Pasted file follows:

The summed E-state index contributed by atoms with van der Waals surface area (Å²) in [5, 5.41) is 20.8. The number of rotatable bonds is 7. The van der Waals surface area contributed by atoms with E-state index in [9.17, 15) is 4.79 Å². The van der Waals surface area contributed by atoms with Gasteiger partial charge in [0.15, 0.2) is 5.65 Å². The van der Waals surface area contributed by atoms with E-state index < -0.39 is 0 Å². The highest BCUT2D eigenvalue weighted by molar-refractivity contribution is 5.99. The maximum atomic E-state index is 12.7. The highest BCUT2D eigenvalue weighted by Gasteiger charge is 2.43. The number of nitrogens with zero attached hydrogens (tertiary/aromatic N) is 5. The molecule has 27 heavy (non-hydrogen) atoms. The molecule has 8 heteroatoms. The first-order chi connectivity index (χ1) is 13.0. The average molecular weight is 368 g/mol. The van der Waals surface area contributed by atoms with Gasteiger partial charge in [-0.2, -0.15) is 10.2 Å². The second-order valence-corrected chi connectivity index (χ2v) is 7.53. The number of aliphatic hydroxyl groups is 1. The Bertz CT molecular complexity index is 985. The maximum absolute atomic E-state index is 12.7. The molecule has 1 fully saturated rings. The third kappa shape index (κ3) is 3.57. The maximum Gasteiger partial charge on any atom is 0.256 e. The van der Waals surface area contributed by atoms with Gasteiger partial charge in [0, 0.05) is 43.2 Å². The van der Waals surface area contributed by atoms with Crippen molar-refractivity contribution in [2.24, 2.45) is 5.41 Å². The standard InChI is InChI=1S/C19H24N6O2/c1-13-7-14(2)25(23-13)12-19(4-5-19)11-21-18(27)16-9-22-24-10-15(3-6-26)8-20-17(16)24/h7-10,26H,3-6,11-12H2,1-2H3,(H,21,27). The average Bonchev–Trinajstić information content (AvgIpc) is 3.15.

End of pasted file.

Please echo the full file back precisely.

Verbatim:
The summed E-state index contributed by atoms with van der Waals surface area (Å²) in [5, 5.41) is 20.8. The number of rotatable bonds is 7. The van der Waals surface area contributed by atoms with E-state index in [9.17, 15) is 4.79 Å². The van der Waals surface area contributed by atoms with Gasteiger partial charge in [0.15, 0.2) is 5.65 Å². The van der Waals surface area contributed by atoms with E-state index < -0.39 is 0 Å². The highest BCUT2D eigenvalue weighted by molar-refractivity contribution is 5.99. The maximum atomic E-state index is 12.7. The highest BCUT2D eigenvalue weighted by Gasteiger charge is 2.43. The number of nitrogens with zero attached hydrogens (tertiary/aromatic N) is 5. The molecule has 27 heavy (non-hydrogen) atoms. The molecule has 8 heteroatoms. The first-order chi connectivity index (χ1) is 13.0. The average molecular weight is 368 g/mol. The van der Waals surface area contributed by atoms with Gasteiger partial charge in [-0.2, -0.15) is 10.2 Å². The second-order valence-corrected chi connectivity index (χ2v) is 7.53. The number of aliphatic hydroxyl groups is 1. The Bertz CT molecular complexity index is 985. The maximum absolute atomic E-state index is 12.7. The molecule has 1 fully saturated rings. The third kappa shape index (κ3) is 3.57. The maximum Gasteiger partial charge on any atom is 0.256 e. The van der Waals surface area contributed by atoms with Gasteiger partial charge in [0, 0.05) is 43.2 Å². The van der Waals surface area contributed by atoms with Crippen molar-refractivity contribution in [2.24, 2.45) is 5.41 Å². The standard InChI is InChI=1S/C19H24N6O2/c1-13-7-14(2)25(23-13)12-19(4-5-19)11-21-18(27)16-9-22-24-10-15(3-6-26)8-20-17(16)24/h7-10,26H,3-6,11-12H2,1-2H3,(H,21,27). The average Bonchev–Trinajstić information content (AvgIpc) is 3.15.